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Russia Dagestan shooting: Five women killed in attack on churchgoers


Doctors examine wounded patients in a hospital in Kizlyar

Five women have been killed in a shooting at a church in Russia’s volatile republic of Dagestan.

Five others, including a police officer and a national guardsman, were injured, Russian officials said. Two are said to be in a critical condition.

A man fired at people leaving an evening service in the city of Kizlyar.

The attacker was shot and killed at the scene. He was later identified as 22-year-old Khalil Khalilov, a resident of Dagestan.

The Islamic State (IS) group said it was behind the attack but did not immediately provide any evidence.

The gunman used a hunting rifle, opening fire on worshippers leaving a service during celebrations for Maslenitsa – a traditional pre-Lent festival, Russian media report.

Four women were killed at the scene, and another woman died later in a hospital.

One of them was an award-winning doctor, Lyudmila Shcherbakova, who had more than 40 years’ experience working in Dagestan’s hospitals, Tass news agency reports.

Russian news outlet RBK quoted an Orthodox Christian priest as saying the attack took place immediately following the afternoon service.

“We had finished the mass and were beginning to leave the church. A bearded man ran towards the church shouting ‘Allahu Akbar’ (God is greatest) and killed four people,” the priest said.

“He was carrying a rifle and a knife,” he added.

IS later said – through its information wing Amaq – that one of its “soldiers” had carried out the attack.

However, it provided no evidence to back up its claims.

The Dagestan Muftiate – the administrative body for Sunni Muslims in the region – expressed sorrow over the attack and condemned the gunman as a “Wahhabi… one of those who espouse pseudo-Islam, which has no connection to true Islam”.

Wahhabism is an ultra-conservative form of Sunni Islam followed by Saudi Arabia’s ruling family and religious establishment.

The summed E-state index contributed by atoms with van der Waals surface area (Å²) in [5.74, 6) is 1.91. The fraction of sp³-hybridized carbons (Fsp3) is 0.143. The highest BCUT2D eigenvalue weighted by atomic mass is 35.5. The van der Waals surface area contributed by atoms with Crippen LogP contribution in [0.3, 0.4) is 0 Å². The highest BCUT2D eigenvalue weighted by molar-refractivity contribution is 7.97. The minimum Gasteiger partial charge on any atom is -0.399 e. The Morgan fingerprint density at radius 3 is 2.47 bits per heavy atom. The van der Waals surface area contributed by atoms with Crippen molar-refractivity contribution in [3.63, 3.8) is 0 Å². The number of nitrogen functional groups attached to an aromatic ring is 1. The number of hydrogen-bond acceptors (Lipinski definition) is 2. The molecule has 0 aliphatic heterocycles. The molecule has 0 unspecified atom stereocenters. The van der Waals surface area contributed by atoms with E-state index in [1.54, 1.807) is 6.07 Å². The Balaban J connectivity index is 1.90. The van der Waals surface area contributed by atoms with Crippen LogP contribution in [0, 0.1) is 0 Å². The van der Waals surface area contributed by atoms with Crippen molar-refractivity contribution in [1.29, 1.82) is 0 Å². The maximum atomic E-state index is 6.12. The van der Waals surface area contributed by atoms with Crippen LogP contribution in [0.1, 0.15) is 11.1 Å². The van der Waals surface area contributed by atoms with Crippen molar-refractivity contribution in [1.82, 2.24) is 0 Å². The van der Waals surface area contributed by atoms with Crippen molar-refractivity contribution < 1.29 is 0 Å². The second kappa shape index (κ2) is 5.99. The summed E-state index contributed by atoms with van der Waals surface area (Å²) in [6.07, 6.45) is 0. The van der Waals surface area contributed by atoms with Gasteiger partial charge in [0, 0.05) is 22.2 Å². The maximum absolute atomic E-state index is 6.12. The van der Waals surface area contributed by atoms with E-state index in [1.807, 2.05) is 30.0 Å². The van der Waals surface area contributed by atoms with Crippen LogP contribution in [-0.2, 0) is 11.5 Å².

IS made the claim in the name of its so-called “Caucasus Province”, the last official branch set up by the group in 2015.

The branch has claimed a number of deadly attacks against security personnel in Dagestan.

Dagestan, located in Russia’s North Caucasus, is an ethnically diverse and largely Muslim federal republic.

The Moscow Patriarchate of the Russian Orthodox Church called the shooting a “monstrous crime” aimed at sowing discord between Christians and Muslims in Dagestan.

Source: BBC

Armed gangs WIPE OUT 15 villages in mass Christian slaughter in Nigeria


ARMED men stormed through 15 villages to massacre Christians and destroy their churches in a violent crackdown against the religion in Nigeria.

Dozens of people have been killed after the gangs ransacked towns and villages to clear them of all aspects of the Christian faith.

Houses belonging to believers have also been razed with authorities doing little to help, an anti-persecution watchdog claimed.

Open Doors spoke to one Christian who described the broad daylight attack carried out by a group of Fulani – one of Africa’s largest ethnicities.

A spokeswoman said: “One attack took place in broad daylight, as people were about to go to church.

“The assailants chased and killed the villagers and burned down nine churches and many more houses.”

Churches are regularly attacked in Nigeria in waves of Christian persecution

Christian persecution is a major problem in Nigeria which has been exacerbated by the spread of radical Islamic teaching and practice.

The shocked witness said Christians needed more protection from the country’s leader or lives would continue to be lost.

They said: “Despite several calls to the governor and his deputy, and other security apparatus, the government remained silent as the atrocities continued.

“The Fulani were able to carry out their deadly attack. They stayed for hours in the vicinity, moving at will, unchallenged.”

Christians are subject to waves of oppression and attacks in Nigeria


In the central state of Nasarawa, 25 villages have been destroyed since January 15.

Again, the predominately Christian victims said they had been abandoned by leaders.

A spokesman for the Concerned Indigenous Tiv People group said: “Since the outbreak of the crisis on January 15 this year, due to the Fulani /herdsmen attack on our villages, leading to the displacement of Tiv in their ancestral homes, the Nasarawa State Governor, Tanko Almakura, has done very little to bring the situation under control.”

Fifteen villages were attacked in the state of Nasarawa. GOOGLE MAPS

Other attacks have taken place in Benue State and across the Middle Belt region of the country. The Army has now been deployed to certain areas in order to stop the violence.